3. 3.
    Bennett SR, Carbone FR, Karamalis F, Flavell RA, Miller JF, Heath WR (1998) Help for cytotoxic-T-cell responses is mediated by CD40 signalling. Nature 393:478CrossRefGoogle Scholar
  4. 4.
    Bevan MJ (1976) Cross-priming for a secondary cytotoxic response to minor H antigens with H-2 congenic cells which do not cross-react in the cytotoxic assay. J Exp Med 143:1283CrossRefPubMedGoogle Scholar
  5. 5.
    Bianchi R, Grohmann U, Vacca C, Belladonna ML, Fioretti MC, Puccetti P (1999) Autocrine IL-12 is involved in dendritic cell modulation via CD40 ligation. J Immunol 163:2517Google Scholar
  6. 6.
    Blake N, Haigh T, Shaka’a G, Croom-Carter D, Rickinson A (2000) The importance of exogenous antigen in priming the human CD8+ T cell response: lessons from the EBV nuclear antigen EBNA1. J Immunol 2000:7078Google Scholar
  7. 7.
    Blankenstein T, Schuler T (2002) Cross-priming versus cross-tolerance: are two signals enough? Trends Immunol 23:171CrossRefGoogle Scholar
  8. 8.
    Cella M, Scheidegger D, Palmer-Lehmann K, Lane P, Lanzavecchia A, Alber G (1996) Ligation of CD40 on dendritic cells triggers production of high levels of interleukin-12 and enhances T cell stimulatory capacity: T-T help via APC activation. J Exp Med 184:747CrossRefGoogle Scholar
  9. 9.
    Cho HJ, Takabayashi K, Cheng PM, Nguyen MD, Corr M, Tuck S, Raz E (2000) Immunostimulatory DNA-based vaccines induce cytotoxic lymphocyte activity by a T-helper cell-independent mechanism. Nat Biotechnol 18:509Google Scholar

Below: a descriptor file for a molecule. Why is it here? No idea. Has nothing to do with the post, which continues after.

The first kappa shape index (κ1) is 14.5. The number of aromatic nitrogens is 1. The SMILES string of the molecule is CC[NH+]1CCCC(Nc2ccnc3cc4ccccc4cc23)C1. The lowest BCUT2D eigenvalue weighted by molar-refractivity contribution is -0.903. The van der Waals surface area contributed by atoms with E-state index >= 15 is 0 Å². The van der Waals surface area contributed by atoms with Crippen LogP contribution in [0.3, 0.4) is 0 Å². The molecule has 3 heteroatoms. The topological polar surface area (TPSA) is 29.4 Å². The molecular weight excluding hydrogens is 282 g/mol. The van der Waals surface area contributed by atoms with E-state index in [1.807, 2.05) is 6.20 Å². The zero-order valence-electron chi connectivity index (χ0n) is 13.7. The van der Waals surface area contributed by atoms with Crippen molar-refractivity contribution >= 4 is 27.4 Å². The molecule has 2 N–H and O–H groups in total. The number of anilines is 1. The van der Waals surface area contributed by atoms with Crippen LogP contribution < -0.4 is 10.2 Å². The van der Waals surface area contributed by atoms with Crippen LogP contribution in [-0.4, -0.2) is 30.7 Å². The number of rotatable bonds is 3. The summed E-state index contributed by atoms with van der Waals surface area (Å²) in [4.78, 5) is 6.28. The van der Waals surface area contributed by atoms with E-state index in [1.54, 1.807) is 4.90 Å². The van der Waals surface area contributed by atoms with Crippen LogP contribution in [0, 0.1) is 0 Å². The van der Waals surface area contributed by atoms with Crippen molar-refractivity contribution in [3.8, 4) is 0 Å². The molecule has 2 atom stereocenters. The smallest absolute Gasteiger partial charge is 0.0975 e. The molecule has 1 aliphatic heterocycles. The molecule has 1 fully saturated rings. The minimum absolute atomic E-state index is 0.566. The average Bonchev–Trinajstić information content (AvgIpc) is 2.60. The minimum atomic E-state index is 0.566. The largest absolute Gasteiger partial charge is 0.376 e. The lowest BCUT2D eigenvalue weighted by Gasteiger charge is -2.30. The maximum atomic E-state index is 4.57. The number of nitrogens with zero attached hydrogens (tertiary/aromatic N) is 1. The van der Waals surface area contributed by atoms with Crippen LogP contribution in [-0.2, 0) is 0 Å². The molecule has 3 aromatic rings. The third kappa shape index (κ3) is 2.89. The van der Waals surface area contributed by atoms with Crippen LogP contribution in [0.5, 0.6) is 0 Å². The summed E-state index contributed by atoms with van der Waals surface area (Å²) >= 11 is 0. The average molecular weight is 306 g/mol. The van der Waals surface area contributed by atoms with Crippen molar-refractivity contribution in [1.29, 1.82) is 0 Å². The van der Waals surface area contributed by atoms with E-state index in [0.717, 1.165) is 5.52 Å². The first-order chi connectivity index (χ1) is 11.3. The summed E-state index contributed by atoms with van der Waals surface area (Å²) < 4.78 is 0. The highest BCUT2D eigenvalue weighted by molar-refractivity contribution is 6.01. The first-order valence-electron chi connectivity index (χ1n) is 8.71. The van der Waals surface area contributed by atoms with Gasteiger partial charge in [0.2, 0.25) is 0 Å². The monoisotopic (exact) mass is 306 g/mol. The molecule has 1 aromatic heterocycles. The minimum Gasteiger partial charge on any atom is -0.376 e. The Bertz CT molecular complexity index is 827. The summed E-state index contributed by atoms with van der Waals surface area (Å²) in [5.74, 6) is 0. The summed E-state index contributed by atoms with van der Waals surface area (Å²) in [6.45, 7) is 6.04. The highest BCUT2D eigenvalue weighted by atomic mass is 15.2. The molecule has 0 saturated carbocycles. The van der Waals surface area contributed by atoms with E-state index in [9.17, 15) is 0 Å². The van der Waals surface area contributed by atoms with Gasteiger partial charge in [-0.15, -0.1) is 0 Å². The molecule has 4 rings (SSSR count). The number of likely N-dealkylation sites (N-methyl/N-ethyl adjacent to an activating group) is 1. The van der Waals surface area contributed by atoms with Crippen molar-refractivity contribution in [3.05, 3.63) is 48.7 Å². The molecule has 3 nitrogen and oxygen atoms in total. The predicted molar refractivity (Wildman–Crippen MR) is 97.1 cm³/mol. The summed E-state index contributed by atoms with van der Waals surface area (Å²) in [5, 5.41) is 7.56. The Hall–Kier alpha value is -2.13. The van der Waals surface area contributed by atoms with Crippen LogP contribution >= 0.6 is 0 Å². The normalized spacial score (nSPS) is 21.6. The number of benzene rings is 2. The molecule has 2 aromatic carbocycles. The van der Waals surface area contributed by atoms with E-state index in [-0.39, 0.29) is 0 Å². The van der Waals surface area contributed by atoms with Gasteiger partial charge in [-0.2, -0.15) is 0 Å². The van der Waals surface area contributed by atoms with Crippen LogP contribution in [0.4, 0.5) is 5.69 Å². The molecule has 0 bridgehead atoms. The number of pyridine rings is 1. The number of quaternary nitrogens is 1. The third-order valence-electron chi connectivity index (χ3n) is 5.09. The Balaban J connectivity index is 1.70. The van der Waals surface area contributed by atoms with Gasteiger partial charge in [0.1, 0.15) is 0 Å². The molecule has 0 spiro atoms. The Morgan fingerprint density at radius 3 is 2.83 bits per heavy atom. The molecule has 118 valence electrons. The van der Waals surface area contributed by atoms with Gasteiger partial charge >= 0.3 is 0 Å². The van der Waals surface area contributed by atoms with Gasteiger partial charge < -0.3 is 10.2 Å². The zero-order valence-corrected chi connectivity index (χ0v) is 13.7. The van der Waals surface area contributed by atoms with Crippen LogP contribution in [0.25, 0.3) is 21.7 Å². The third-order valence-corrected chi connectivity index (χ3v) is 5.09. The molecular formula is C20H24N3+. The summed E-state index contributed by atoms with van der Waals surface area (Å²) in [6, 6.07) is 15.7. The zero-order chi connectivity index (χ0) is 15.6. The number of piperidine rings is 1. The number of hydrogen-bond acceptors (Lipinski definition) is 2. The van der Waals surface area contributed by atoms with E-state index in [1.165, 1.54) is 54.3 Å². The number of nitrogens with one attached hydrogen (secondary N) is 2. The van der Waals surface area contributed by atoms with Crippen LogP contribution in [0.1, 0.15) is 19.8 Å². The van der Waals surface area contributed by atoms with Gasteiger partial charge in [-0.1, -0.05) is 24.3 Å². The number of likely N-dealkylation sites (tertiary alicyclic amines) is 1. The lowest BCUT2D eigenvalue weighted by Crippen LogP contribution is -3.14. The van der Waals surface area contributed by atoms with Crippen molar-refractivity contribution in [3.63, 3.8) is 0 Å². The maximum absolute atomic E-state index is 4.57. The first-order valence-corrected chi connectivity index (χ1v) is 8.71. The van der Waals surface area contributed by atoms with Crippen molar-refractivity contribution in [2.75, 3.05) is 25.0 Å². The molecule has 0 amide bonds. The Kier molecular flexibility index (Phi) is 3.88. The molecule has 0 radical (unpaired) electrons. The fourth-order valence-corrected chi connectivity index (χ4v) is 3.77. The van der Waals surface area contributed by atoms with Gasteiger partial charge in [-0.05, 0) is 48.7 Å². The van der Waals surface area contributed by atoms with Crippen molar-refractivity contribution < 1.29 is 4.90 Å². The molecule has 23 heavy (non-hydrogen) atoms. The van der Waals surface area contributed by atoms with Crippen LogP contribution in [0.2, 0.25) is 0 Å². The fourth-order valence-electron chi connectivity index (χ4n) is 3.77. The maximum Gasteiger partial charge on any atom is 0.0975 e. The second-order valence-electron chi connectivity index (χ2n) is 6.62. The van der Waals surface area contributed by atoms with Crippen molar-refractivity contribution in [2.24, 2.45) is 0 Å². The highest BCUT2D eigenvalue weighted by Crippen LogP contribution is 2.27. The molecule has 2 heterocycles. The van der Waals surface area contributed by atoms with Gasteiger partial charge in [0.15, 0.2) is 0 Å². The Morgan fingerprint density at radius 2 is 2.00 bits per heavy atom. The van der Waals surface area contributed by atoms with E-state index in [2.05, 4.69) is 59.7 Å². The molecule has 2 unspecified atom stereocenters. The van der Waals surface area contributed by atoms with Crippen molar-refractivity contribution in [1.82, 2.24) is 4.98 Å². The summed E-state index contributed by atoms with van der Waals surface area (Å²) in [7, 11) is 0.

10. 10.
    denHaan JM, Lehar SM, Bevan MJ (2000) CD8(+) but not CD8(−) dendritic cells cross-prime cytotoxic T cells in vivo. J Exp Med 192:1685CrossRefGoogle Scholar
  11. 11.
    Felzmann T, Witt V, Wimmer D, Ressmann G, Wagner D, Paul P, Huttner K, Fritsch G (2003) Monocyte enrichment from leukapharesis products for the generation of DCs by plastic adherence, or by positive or negative selection. Cytotherapy 5:391CrossRefGoogle Scholar
  12. 12.
    Ferlazzo G, Semino C, Spaggiari GM, Meta M, Mingari MC, Melioli G (2000) Dendritic cells efficiently cross-prime HLA class I-restricted cytolytic T lymphocytes when pulsed with both apoptotic and necrotic cells but not with soluble cell-derived lysates. Int Immunol 12:1741CrossRefPubMedGoogle Scholar
  13. 13.
    Guermonprez P, Saveanu L, Kleijmeer M, Davoust J, Van Endert P, Amigorena S (2003) ER-phagosome fusion defines an MHC class I cross-presentation compartment in dendritic cells. Nature 425:397CrossRefPubMedGoogle Scholar